HomeGroupsTalkMoreZeitgeist
Search Site
This site uses cookies to deliver our services, improve performance, for analytics, and (if not signed in) for advertising. By using LibraryThing you acknowledge that you have read and understand our Terms of Service and Privacy Policy. Your use of the site and services is subject to these policies and terms.

Results from Google Books

Click on a thumbnail to go to Google Books.

Loading...

The Illusion of Victory: The True Costs of War

by Ian Bickerton

MembersReviewsPopularityAverage ratingConversations
10None1,821,340NoneNone
The Illusion of Victory demonstrates that most of the rewards of victory in modern warfare are either exaggerated or false. When the ostensible benefits of victory are examined a generation after a war, it becomes inescapably evident that the defeated belligerent rarely conforms to the demands and expectations of the victor. Consequently, long-term political and military stability is denied to both the victorious power and to the defeated one. As a result, neither victory nor defeat deter further outbreaks of war. This sobering reality is increasingly the case in the twentieth and twenty-first centuries. Ian Bickerton persuasively argues that as the rhetoric of victory becomes more hollow all countries must adopt creative new approaches to resolving disputes.… (more)
None
Loading...

Sign up for LibraryThing to find out whether you'll like this book.

No current Talk conversations about this book.

No reviews
no reviews | add a review
You must log in to edit Common Knowledge data.
For more help see the Common Knowledge help page.
Canonical title
Original title
Alternative titles
Original publication date
People/Characters
Important places
Important events
Related movies
Epigraph
Dedication
First words
Quotations
Last words
Disambiguation notice
Publisher's editors
Blurbers
Original language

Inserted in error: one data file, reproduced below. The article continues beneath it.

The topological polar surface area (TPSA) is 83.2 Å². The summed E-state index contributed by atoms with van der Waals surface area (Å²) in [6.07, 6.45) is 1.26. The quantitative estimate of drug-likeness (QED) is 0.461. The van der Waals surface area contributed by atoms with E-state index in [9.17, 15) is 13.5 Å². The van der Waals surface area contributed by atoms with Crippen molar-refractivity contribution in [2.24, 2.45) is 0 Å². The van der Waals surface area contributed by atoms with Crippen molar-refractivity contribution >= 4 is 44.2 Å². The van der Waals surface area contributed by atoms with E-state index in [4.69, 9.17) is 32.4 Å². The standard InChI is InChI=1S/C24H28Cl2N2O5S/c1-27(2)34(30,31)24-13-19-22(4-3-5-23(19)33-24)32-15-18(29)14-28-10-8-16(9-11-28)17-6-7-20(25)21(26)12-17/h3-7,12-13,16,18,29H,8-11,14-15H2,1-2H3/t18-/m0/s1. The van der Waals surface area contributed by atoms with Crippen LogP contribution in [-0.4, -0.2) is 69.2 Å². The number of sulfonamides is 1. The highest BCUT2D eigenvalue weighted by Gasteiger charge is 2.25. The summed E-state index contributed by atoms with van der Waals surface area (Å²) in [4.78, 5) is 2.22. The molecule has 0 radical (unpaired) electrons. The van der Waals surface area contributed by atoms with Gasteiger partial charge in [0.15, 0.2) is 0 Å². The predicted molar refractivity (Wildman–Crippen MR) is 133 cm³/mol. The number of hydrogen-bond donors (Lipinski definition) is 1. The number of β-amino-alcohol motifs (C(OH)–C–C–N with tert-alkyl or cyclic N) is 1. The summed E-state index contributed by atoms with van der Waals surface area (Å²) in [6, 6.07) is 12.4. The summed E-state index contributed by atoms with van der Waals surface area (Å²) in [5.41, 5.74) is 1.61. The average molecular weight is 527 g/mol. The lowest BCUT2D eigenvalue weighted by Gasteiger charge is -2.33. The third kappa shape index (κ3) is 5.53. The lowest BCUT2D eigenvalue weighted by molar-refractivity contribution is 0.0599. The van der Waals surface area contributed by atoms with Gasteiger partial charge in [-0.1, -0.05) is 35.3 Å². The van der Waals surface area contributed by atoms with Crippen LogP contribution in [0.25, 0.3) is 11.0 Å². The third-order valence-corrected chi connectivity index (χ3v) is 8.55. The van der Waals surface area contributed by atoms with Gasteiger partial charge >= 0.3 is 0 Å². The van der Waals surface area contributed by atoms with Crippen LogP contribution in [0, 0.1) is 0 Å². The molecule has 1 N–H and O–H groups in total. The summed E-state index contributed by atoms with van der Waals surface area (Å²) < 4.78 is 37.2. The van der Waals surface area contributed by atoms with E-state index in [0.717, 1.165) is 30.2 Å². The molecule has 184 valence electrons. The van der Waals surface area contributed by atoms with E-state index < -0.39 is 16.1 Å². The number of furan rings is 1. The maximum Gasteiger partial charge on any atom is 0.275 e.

Canonical DDC/MDS
Canonical LCC

References to this work on external resources.

Wikipedia in English

None

The Illusion of Victory demonstrates that most of the rewards of victory in modern warfare are either exaggerated or false. When the ostensible benefits of victory are examined a generation after a war, it becomes inescapably evident that the defeated belligerent rarely conforms to the demands and expectations of the victor. Consequently, long-term political and military stability is denied to both the victorious power and to the defeated one. As a result, neither victory nor defeat deter further outbreaks of war. This sobering reality is increasingly the case in the twentieth and twenty-first centuries. Ian Bickerton persuasively argues that as the rhetoric of victory becomes more hollow all countries must adopt creative new approaches to resolving disputes.

No library descriptions found.

Book description
Haiku summary

Current Discussions

None

Popular covers

Quick Links

Rating

Average: No ratings.

Is this you?

Become a LibraryThing Author.

 

About | Contact | Privacy/Terms | Help/FAQs | Blog | Store | APIs | TinyCat | Legacy Libraries | Early Reviewers | Common Knowledge | 201,570,890 books! | Top bar: Always visible